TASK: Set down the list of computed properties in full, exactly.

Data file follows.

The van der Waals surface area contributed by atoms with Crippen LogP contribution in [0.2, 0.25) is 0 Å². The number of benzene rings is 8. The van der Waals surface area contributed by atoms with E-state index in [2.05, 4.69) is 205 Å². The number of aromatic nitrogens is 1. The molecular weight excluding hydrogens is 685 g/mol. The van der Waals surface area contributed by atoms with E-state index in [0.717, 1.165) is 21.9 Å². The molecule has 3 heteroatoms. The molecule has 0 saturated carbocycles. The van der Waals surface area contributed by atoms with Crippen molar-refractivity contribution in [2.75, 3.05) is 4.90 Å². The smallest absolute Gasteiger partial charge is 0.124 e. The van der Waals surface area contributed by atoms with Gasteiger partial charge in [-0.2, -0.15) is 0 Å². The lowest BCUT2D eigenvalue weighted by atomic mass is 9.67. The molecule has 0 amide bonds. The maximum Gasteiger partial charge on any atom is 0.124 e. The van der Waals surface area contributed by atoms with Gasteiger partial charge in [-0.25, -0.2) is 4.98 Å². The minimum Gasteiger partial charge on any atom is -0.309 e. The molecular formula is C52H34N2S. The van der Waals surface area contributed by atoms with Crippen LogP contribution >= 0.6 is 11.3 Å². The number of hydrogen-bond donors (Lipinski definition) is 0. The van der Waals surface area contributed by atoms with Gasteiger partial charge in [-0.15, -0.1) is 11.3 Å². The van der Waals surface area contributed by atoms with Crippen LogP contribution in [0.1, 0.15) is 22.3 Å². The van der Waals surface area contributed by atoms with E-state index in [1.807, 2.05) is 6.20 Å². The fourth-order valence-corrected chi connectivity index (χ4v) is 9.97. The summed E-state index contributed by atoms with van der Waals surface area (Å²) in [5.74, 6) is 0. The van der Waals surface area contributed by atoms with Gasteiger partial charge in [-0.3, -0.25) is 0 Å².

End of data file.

The van der Waals surface area contributed by atoms with Crippen LogP contribution in [0.2, 0.25) is 0 Å². The number of benzene rings is 8. The van der Waals surface area contributed by atoms with E-state index in [2.05, 4.69) is 205 Å². The number of aromatic nitrogens is 1. The molecular weight excluding hydrogens is 685 g/mol. The van der Waals surface area contributed by atoms with E-state index in [0.717, 1.165) is 21.9 Å². The molecule has 3 heteroatoms. The molecule has 0 saturated carbocycles. The van der Waals surface area contributed by atoms with Crippen molar-refractivity contribution in [2.75, 3.05) is 4.90 Å². The smallest absolute Gasteiger partial charge is 0.124 e. The van der Waals surface area contributed by atoms with Gasteiger partial charge in [-0.2, -0.15) is 0 Å². The lowest BCUT2D eigenvalue weighted by atomic mass is 9.67. The molecule has 0 amide bonds. The maximum Gasteiger partial charge on any atom is 0.124 e. The van der Waals surface area contributed by atoms with Gasteiger partial charge in [-0.25, -0.2) is 4.98 Å². The minimum Gasteiger partial charge on any atom is -0.309 e. The molecular formula is C52H34N2S. The van der Waals surface area contributed by atoms with Crippen LogP contribution >= 0.6 is 11.3 Å². The number of hydrogen-bond donors (Lipinski definition) is 0. The van der Waals surface area contributed by atoms with Gasteiger partial charge in [-0.15, -0.1) is 11.3 Å². The van der Waals surface area contributed by atoms with Crippen LogP contribution in [0.1, 0.15) is 22.3 Å². The van der Waals surface area contributed by atoms with E-state index in [1.807, 2.05) is 6.20 Å². The fourth-order valence-corrected chi connectivity index (χ4v) is 9.97. The summed E-state index contributed by atoms with van der Waals surface area (Å²) in [5.74, 6) is 0. The van der Waals surface area contributed by atoms with Gasteiger partial charge in [-0.3, -0.25) is 0 Å².